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E-cigs strong risk for future smoking in teens

Non-smoking teens who vape on ‘one-way bridge’ to future smoking and less aware of harms

Louise Prime

Wednesday, 08 February 2017

Non-smoking teenagers who use e-cigarettes are on a ‘one-way bridge’ to becoming future smokers, and tend to lose the belief that smoking is harmful, US researchers have shown. They said the results of their small study*, published online today in Tobacco Control, provided a strong, scientifically-based rationale for restricting young people’s access to e-cigarettes.

The research team were concerned by the increasing prevalence of using e-cigarettes (vaping) among older schoolchildren in the US, and by growing evidence that vaping might be a ‘bridge’ to future use of conventional cigarettes. They designed a study to prospectively examine vaping as a predictor of future conventional cigarette smoking among young people with and without previous cigarette smoking experience, as well as to investigate whether or not vaping might desensitise them to the dangers of smoking.

To do this, they analysed prospective longitudinal panel data from the nationally representative Monitoring the Future study, which had surveyed 13,015 12th grade students from 122 schools in 2014. Their analysis was based on a randomly selected sample of 347 students out of those who completed in-school surveys in 2014 and again one year later.

The surveys included questions about substance use, including use of e-cigarettes and cigarette smoking. E-cigarettes were one of the most popular substances used; their use was about 50% more common than smoking.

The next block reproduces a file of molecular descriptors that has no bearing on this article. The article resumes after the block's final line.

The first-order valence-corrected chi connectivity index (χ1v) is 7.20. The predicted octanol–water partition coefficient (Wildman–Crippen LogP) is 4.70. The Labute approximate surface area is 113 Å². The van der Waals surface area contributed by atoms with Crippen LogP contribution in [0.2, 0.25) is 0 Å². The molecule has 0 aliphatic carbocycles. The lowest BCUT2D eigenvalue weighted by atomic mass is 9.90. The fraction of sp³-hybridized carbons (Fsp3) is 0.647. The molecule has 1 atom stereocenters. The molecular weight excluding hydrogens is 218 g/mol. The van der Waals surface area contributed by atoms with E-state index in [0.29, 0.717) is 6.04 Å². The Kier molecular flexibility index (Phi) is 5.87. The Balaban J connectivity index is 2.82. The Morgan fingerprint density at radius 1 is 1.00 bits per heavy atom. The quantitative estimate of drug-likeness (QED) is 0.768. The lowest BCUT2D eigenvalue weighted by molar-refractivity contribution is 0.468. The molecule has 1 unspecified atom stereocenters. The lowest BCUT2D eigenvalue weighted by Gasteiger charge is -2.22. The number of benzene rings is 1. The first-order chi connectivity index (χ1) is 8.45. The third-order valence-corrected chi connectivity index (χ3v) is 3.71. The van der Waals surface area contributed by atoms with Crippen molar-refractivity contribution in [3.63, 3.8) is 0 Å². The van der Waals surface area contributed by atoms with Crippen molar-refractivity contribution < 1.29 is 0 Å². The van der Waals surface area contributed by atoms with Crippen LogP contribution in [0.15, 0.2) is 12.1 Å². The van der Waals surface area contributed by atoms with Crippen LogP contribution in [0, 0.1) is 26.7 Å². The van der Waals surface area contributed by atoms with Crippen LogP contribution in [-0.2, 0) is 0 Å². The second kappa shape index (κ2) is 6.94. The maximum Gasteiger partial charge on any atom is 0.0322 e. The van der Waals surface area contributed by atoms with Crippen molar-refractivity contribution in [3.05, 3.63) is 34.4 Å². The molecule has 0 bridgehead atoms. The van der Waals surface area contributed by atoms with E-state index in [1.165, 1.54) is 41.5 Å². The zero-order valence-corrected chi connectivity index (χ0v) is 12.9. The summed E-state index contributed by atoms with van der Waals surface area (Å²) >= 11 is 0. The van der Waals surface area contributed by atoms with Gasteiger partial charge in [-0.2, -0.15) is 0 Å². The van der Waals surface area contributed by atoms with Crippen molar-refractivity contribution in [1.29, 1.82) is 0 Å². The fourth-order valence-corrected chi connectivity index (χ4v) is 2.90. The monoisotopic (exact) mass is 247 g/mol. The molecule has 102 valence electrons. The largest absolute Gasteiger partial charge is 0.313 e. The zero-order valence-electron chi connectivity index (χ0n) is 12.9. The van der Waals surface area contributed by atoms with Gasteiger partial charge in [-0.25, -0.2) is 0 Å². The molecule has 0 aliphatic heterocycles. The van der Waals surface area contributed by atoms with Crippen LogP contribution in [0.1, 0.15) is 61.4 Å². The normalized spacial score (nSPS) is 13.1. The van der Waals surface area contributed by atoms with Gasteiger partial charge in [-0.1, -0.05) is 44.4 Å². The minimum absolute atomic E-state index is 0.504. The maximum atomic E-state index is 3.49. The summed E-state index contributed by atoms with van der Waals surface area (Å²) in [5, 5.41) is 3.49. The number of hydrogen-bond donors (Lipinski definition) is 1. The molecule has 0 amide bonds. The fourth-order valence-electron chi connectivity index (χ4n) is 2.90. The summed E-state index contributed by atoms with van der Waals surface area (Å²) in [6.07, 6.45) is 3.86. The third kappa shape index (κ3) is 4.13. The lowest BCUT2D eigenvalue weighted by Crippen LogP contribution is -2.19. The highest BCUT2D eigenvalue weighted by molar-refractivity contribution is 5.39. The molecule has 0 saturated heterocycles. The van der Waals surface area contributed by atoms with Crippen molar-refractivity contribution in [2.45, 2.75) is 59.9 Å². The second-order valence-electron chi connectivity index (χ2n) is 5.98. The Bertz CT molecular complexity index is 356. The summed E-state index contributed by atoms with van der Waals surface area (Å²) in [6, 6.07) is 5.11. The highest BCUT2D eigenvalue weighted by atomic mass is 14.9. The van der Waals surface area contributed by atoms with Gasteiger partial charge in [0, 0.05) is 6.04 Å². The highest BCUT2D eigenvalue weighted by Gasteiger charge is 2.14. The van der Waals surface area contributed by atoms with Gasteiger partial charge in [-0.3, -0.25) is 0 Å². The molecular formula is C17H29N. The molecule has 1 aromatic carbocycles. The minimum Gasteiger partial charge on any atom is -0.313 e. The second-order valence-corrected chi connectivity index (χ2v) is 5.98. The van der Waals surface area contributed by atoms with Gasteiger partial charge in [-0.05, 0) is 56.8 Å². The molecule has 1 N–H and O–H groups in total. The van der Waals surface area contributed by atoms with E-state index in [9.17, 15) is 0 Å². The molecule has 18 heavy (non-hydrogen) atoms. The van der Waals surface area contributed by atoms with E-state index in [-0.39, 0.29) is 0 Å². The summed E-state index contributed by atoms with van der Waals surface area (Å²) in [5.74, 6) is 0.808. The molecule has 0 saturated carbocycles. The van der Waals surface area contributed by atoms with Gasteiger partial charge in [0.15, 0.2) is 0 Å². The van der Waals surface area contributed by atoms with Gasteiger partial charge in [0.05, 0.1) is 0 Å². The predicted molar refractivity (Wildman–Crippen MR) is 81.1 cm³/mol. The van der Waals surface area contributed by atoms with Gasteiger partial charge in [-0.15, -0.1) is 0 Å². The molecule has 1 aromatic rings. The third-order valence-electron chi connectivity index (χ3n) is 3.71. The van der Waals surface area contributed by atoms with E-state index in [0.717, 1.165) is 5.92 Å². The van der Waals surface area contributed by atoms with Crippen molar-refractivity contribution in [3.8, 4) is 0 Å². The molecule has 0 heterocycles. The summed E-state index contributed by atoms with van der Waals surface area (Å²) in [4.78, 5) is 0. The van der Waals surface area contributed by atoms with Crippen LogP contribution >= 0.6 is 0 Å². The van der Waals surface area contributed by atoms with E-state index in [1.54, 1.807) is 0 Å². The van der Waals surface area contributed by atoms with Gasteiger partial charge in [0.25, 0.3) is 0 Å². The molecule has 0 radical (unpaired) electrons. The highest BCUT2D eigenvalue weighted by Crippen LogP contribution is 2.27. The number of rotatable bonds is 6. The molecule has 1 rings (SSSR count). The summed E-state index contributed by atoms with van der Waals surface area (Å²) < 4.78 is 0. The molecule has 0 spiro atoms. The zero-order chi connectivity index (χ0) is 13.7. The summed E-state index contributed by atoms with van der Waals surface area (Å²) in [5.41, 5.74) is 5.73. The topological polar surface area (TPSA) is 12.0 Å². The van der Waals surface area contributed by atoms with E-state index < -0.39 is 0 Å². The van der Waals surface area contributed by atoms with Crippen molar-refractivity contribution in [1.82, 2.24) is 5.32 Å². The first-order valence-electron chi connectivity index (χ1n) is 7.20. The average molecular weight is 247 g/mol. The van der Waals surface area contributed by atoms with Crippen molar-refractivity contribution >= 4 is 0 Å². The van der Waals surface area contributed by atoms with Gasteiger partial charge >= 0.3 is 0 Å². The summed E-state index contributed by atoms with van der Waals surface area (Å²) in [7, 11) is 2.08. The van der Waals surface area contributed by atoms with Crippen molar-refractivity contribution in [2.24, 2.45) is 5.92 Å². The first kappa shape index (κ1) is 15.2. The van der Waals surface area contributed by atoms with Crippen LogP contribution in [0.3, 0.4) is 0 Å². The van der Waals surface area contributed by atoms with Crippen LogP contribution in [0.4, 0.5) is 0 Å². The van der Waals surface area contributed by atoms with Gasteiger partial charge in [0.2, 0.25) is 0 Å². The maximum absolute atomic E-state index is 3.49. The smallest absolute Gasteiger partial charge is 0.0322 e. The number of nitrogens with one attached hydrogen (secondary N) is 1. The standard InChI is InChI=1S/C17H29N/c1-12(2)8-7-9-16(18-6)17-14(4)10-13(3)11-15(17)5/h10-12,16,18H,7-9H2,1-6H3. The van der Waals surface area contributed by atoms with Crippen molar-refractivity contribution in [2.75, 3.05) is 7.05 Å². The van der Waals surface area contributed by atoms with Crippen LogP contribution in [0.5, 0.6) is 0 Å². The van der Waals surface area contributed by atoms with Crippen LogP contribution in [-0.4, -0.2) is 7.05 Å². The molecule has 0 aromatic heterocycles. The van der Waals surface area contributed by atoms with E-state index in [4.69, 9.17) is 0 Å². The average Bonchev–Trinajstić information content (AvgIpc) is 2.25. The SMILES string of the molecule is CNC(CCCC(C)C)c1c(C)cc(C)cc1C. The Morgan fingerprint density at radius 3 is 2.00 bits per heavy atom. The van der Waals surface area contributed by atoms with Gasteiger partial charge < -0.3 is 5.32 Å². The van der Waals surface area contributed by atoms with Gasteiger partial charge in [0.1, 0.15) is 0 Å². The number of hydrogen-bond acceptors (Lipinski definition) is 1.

The researchers reported that among students who had never smoked conventional cigarettes, vaping strongly predicted smoking initiation a year later. First use of a combustible cigarette at follow-up was reported by 31% of those who had recently vaped at the baseline survey, compared with 7% of students who had not. Even among non-smokers who at baseline reported the highest level of perceived risk for smoking, recent vaping was a strong predictor of smoking initiation – 33% for vapers compared with 7% among non-vapers. For those who had ever smoked by the time of the 2014 survey, the prevalence of smoking during the preceding 12 months was more than twice as high among teens who were also vapers in 2014 (80%) than it was among those who weren’t (37%).

Furthermore, among students who had smoked in the past but had not recently smoked at the time of survey, those who vaped were about twice as likely to have smoked at least one cigarette in the past 12 months at the follow-up – vaping had not diverted them from smoking.

Most of the respondents thought that cigarette smoking was harmful; 80% in both the 2014 and follow-up surveys said smoking one or more packs daily posed a ‘great risk.’ However, among teens who said they had never smoked by the time of the 2014 survey, recent vapers were four times as likely to move away from the belief that cigarette smoking poses a great risk as those who hadn’t vaped. The researchers suggested this could be cause they had become desensitised to the harms of smoking.

They pointed to several limitations in their study, such as not knowing what substances were in the e-cigarettes used, not allowing for student characteristics such as rebelliousness and the influence of friends, the relatively small number of responses to the follow-up survey, and the study’s observational nature – all of which mean no firm conclusions can be made about cause and effect.
Nevertheless, they concluded: "These results contribute to the growing body of evidence supporting vaping as a one-way bridge to cigarette smoking among youth. Vaping as a risk factor for future smoking is a strong, scientifically-based rationale for restricting youth access to e-cigarettes."

* Miech R, Patrick ME, O’Malley PM, Johnston LD. E-cigarette use as a predictor of cigarette smoking: results from a 1-year follow up of a national sample of 12th grade students. Tob Control 2017 Published online first doi 10.1136/tobaccocontrol-2016-053291.

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